GOES-16 delivers its first images of the Sun

goes-16-suvi-first-images

NASA's new geostationary satellite GOES-16 (previously known as GOES-R) has successfully captured first images using its Solar Ultraviolet Imager or SUVI instrument. SUVI replaces GOES Solar X-ray Imager (SXI) instrument in previous GOES satellites and represents a change in both spectral coverage and spatial resolution over SXI.

Its first images show a large coronal hole on January 29, 2017. As our star is approaching solar minimum, coronal holes are becoming primary space weather phenomena. The one SUVI captured late last month initiated bright aurora throughout the polar regions.

This animation from January 29, 2017, shows a large coronal hole in the sun’s southern hemisphere from the Solar Ultraviolet Imager (SUVI) on board NOAA's new GOES-16 satellite. SUVI observations of solar flares and solar eruptions will provide an early warning of possible impacts to Earth’s space environment and enable better forecasting of potentially disruptive events on the ground. This animation captures the sun in the 304 Å wavelength, which observes plasma in the sun's atmosphere up to a temperature of about 50,000 degrees. When combined with the five other wavelengths from SUVI, observations such as these give solar physicists and space weather forecasters a complete picture of the conditions on the sun that drive space weather. Credits: NOAA/NASA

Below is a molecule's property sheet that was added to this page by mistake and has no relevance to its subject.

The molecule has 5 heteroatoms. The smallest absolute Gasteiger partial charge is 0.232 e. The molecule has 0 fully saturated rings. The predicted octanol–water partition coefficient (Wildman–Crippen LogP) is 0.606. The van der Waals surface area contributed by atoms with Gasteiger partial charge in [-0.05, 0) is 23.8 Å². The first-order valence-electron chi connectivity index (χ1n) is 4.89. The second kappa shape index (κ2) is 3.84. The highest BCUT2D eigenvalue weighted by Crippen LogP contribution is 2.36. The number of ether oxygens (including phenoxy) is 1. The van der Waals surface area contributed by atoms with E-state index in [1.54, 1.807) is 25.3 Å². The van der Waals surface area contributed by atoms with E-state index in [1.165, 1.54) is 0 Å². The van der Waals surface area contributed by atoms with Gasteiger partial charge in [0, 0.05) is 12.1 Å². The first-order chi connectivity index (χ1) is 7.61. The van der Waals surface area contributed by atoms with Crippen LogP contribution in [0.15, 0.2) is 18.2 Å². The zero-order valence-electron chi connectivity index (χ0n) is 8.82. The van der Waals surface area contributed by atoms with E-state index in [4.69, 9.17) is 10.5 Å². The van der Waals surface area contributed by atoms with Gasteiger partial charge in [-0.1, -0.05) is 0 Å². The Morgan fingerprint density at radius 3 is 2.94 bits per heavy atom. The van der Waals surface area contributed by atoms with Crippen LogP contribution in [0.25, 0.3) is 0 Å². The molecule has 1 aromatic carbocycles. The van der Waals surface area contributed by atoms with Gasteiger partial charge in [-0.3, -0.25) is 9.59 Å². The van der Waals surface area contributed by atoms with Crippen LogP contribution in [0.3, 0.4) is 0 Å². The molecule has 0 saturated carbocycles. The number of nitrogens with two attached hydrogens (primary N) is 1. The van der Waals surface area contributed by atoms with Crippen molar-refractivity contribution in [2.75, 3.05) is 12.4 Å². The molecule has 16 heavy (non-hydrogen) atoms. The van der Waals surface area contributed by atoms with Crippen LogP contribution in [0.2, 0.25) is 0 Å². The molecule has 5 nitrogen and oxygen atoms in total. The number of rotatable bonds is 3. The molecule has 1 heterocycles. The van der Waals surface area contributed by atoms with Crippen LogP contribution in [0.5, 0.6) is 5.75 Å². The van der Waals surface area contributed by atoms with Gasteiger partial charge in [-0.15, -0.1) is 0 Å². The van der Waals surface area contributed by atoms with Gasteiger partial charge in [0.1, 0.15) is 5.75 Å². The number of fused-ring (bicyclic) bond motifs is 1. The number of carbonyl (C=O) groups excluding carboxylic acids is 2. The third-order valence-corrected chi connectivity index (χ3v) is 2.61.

Solar Ultraviolet Imager - SUVI on GOES-16

Credit: NASA/NOAA

The instrument is located on the Sun-Pointing Platform (SPP) of the satellite, which is located on the solar array yoke. The SPP provides a stable foundation and will track the daily and seasonal movement of the Sun which is critical to the success of SUVI.

SUVI monitors the Sun in the extreme ultraviolet wavelength range and will capture full-disk solar images around-the-clock. It will be able to see more of the environment around the Sun than earlier NOAA geostationary satellites.

The solar corona is so hot that it is best observed with X-ray and extreme-ultraviolet (EUV) cameras. Various elements emit light at specific EUV and X-ray wavelengths depending on their temperature, so by observing in several different wavelengths, a picture of the complete temperature structure of the corona can be made. The GOES-16 SUVI observes the Sun in six EUV channels.

SUVI captures its first images of the Sun

These images of the sun were captured at the same time on January 29, 2017 by the six channels on the SUVI instrument on board GOES-16 and show a large coronal hole in the sun’s southern hemisphere. Each channel observes the sun at a different wavelength, allowing scientists to detect a wide range of solar phenomena important for space weather forecasting. Credits: NOAA

Featured image: NASA/NOAA GOES-16/SUVI

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